Looking on the One We Pierced

September 2013

Dear Brethren:

Outside the wall of Jerusalem three stakes stand out against the skyline. Bodies are still
suspended from them. Now the sound of marching feet is heard; a company of soldiers
approaches. They stand before one of the stakes. Looking carefully at the first crucified man
and concluding that he is still alive, one of their number breaks both his legs with a large mallet.
They do the same with another of the crucified men, ensuring that both men will not escape and
soon die.

Now they stand before the center stake on which the body of Christ hangs. One of His
disciples is standing nearby, watching anxiously. He wonders what they will do to that body.
He must have breathed a sigh of relief as the soldiers concluded that the man on the stake was
already dead. The mallet was not used. Earlier, and to his amazement, one of the soldiers had
taken his spear and thrust it into the Savior’s side. That is why He was already dead.

But one of the soldiers with a spear [had] pierced his side, and forthwith came
there out blood and water (John 19:34).

The soldier was helping fulfill God’s master plan that the Messiah must die. But we also
recall what our Savior said in John 10:17–18:

Therefore doth my Father love me, because I lay down my life, that I might take
it again. No man taketh it from me, but I lay it down of myself. I have power to
lay it down, and I have power to take it again.

The soldier did not have to break Christ’s bones because it was prophesied that His bones
were not to be broken.

In one house shall it be eaten; thou shalt not carry forth ought of the flesh abroad
out of the house; neither shall ye break a bone thereof (Exodus 12:46).

He keepeth all his bones; not one of them is broken (Psalm 34:20).

These things all took place that the scripture might be fulfilled:

For these things were done, that the scripture should be fulfilled, A bone of him
shall not be broken. . . . They shall look on him whom they pierced (John
19:36–37).

Understanding that these passages in the Old Testament were fulfilled at that moment,
we note why the Passover sacrifice concerning the lamb was instituted with the command not
to break any of its bones: Exodus 12:46; Numbers 9:12.

And I will pour upon the house of David, and upon the inhabitants of Jerusalem,
the spirit of grace and of supplications: and they shall look upon me whom they
have pierced, and they shall mourn for him, as one mourneth for his only son, and
shall be in bitterness for him, as one that is in bitterness for his firstborn
(Zechariah 12:10).

Prior to Christ’s day until the time of the prophet Zechariah, His name meant “Jehovah
Remembers.” God will grant them mercy because He is merciful. Zechariah preached God’s
law to make his hearers aware of their wickedness and to proclaim God’s gospel, which alone
could change their hearts and bring them back to the Lord.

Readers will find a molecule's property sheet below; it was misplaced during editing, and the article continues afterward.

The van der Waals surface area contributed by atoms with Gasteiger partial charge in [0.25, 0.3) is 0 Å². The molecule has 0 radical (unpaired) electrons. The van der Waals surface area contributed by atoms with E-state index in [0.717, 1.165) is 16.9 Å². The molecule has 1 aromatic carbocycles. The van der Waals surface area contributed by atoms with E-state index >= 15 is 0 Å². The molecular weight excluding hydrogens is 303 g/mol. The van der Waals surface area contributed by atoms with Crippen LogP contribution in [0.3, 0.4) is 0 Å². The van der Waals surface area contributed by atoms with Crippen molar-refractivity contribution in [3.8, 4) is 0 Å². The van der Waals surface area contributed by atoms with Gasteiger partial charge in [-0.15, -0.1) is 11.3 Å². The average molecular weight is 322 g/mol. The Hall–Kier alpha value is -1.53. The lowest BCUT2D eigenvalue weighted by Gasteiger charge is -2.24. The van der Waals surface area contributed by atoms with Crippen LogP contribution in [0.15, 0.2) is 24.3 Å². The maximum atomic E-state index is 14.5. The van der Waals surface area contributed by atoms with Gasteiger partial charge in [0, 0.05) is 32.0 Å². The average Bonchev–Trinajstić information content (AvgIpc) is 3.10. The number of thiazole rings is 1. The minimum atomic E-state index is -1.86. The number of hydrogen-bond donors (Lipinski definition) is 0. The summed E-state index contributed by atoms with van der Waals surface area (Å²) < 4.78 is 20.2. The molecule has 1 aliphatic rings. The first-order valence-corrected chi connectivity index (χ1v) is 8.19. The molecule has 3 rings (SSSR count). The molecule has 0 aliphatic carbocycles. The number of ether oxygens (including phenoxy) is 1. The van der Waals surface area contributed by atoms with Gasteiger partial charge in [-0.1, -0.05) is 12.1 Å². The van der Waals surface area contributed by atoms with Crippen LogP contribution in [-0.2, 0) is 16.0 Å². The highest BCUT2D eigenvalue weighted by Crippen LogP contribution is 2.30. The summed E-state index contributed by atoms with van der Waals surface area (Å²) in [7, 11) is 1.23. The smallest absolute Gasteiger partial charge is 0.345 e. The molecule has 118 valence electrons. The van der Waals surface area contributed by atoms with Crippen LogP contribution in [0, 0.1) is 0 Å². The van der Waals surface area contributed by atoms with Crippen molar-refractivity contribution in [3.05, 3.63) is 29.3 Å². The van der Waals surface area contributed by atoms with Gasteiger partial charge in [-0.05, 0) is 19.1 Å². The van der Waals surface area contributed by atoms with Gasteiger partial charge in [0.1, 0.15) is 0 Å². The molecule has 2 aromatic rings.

Zechariah spoke of a time when people would look on the One they had pierced and
mourn for Him as one mourns for an only child. He foresaw a deep heartrending sorrow on the
part of those who had drifted far from God and dishonored Him in their lives. What brings
about such a profound change? We read that this great reversal takes place because God pours
out upon the people a spirit of grace and a desire for mercy. Look what the prophet Isaiah has
to say:

For I will pour water upon him that is thirsty, and floods upon the dry ground: I
will pour my spirit upon thy seed, and my blessing upon thine offspring (Isaiah
44:3).

In Ezekiel 39, the prophet speaks about how God pours out His Spirit, not sparingly, but
in full measure. The results of that day will be remarkable, including great sorrow for sin and
true repentance. Multitudes will look with broken and contrite hearts on the One they had
pierced.

The prophecy in Zechariah is not limited to a physical piercing. To be pierced also
means to be blasphemed. To pierce God’s name is to profane it. The ancient Israelites had, by
their disobedience, insulted and blasphemed their God. The prophecy was likewise fulfilled at
the first Pentecost following Christ’s crucifixion. When they heard it, they were cut to the heart.

Now when they heard this, they were pricked in their heart, and said . . . Men and
brethren, what shall we do? (Acts 2:37–38)

They killed the Author of life (Acts 3:15). Their hearts were penetrated, and they
recognized their sin. They had come to know the consequences of sin. They understood that
the soul that sins shall die (Ezekiel 18:4, 20). Zechariah looked for the future fulfillment of this
prophecy, as John also said:

Behold, he cometh with clouds; and every eye shall see him, and they also which
pierced him: and all kindreds of the earth shall wail because of him . . .
(Revelation 1:7).

Now we step forward in time—how far, we do not know. The time has not been
revealed to us, but we prepare for an event that is certain to take place: the return of Christ as
Judge, Ruler and King. We may not understand all of the symbolism, like why He is coming
in a cloud. What is important is that this day is coming, and there will be universal
acknowledgment of His rulership. During this time some will rejoice while some will cry. All
will see at His return, but not all will view it in the same way. Some will look in praise and joy
at the Savior they trusted with their lives; others will look to Him in terror as the wrath of a holy
God overtakes them. Where will you or I be? There is no need to leave this question
unanswered or to be in doubt. By trusting in Christ alone for salvation, you can be absolutely
sure where you stand on the Judgment Day, and with the people of God in all ages you will be
able to pray: “Amen, come Lord Jesus.”

Your fellow servant,
Isaya Owak signature
Isaya Owak


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